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Young Researchers Better Avoid EGU Journal Climate of the Past

Years ago my former doctoral student submitted a manuscript to the open access/open review EGU journal Climate of the Past. The manuscript about past climate variations in southern Ethiopia undoubtedly had its weaknesses and received negative reviews – and got rejected by editor Martin Claussen. Unfortunately, the rejected article along with reviews remains visible online at the CoP webpage and since then inspires reviewers of follow-up manuscripts submitted to other journals.

The manuscript written by the doctoral student was edited by too many coauthors. The reviews we received were … well, mostly justified. The rejection of the manscript, however, was particularly sad because, first, the doctoral student requires three manuscript to submit the thesis and a rejected manuscript obviously does not count. And second, because we paid a lot of money to submit the paper – Climate of the Past is an open access journal. The EGU changed the payment regulations at least, but not the open review system.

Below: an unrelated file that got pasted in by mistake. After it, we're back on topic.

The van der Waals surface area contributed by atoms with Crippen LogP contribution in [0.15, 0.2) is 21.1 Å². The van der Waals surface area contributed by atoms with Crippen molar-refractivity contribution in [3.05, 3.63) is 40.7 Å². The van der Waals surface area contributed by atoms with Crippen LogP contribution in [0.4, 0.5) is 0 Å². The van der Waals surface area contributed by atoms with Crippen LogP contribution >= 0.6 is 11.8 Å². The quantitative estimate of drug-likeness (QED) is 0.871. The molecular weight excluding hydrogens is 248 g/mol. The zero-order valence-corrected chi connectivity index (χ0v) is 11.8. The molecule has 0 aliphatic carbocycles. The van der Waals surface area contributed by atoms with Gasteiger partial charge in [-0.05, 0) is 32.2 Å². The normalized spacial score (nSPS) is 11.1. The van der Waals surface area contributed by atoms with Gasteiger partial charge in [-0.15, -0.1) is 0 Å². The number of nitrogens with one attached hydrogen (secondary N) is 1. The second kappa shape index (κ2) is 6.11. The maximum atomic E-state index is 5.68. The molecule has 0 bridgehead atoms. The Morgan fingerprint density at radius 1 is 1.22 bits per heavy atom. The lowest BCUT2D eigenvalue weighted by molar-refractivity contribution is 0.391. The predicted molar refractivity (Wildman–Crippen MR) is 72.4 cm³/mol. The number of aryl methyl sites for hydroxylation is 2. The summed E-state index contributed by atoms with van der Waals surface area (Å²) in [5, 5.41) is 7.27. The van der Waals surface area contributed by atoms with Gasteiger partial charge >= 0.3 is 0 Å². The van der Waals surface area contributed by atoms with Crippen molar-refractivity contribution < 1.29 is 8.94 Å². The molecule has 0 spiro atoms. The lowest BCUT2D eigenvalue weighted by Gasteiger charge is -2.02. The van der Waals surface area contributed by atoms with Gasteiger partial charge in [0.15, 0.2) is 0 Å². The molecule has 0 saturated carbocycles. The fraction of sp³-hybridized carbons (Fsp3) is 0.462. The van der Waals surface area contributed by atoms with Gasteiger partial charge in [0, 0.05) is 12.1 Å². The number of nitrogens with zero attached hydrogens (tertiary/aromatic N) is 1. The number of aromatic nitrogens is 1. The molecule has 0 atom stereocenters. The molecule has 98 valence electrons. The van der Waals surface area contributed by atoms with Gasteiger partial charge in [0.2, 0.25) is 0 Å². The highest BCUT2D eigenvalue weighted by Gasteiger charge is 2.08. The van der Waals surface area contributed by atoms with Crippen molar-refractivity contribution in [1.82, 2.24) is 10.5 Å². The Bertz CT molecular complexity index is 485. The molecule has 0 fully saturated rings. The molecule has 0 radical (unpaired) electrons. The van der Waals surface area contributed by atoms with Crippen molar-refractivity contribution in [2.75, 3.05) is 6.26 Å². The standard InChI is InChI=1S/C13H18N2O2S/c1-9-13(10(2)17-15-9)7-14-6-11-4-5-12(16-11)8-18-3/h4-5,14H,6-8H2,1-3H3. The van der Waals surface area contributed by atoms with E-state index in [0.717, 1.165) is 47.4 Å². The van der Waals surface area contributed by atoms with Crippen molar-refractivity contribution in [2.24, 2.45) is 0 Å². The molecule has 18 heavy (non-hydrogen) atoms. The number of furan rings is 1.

Well, since then we’ve been trying to publish improved versions of the story elsewhere. The same story did not work since the reviewers were refering to the manuscript which is now a Climate of the Past Discussions (CoPD) paper – is this a publication or not? The CoP webpage says that the rejected papers stay online with the value of an extended abstract, which is a little better than just a conference abstract. In other words, it does not help much for your career, which is so important if you are a young doctoral student.

Even worse, in four examples reviewers of updated versions of the paper – we have given that up in the meantime – or new stories based on the same data set, now dramatically expanded by new measurements, improved age models and sophisticated statistical analyses, submitted to different journals find the CoPD manuscript and get inspired by the reviews of that text. Can that be true?

Some time ago, we explained the case to CoP editor Martin Claussen who discussed it with the editorial board. Unfortunately, according to Claussen, the manuscript together with the reviews cannot be withdrawn and therefore stays online forever. And will continue inspiring reviewers of future manuscripts from us. I really can not recommend sending manuscripts to this journal – or any other journal with a similar, open review system.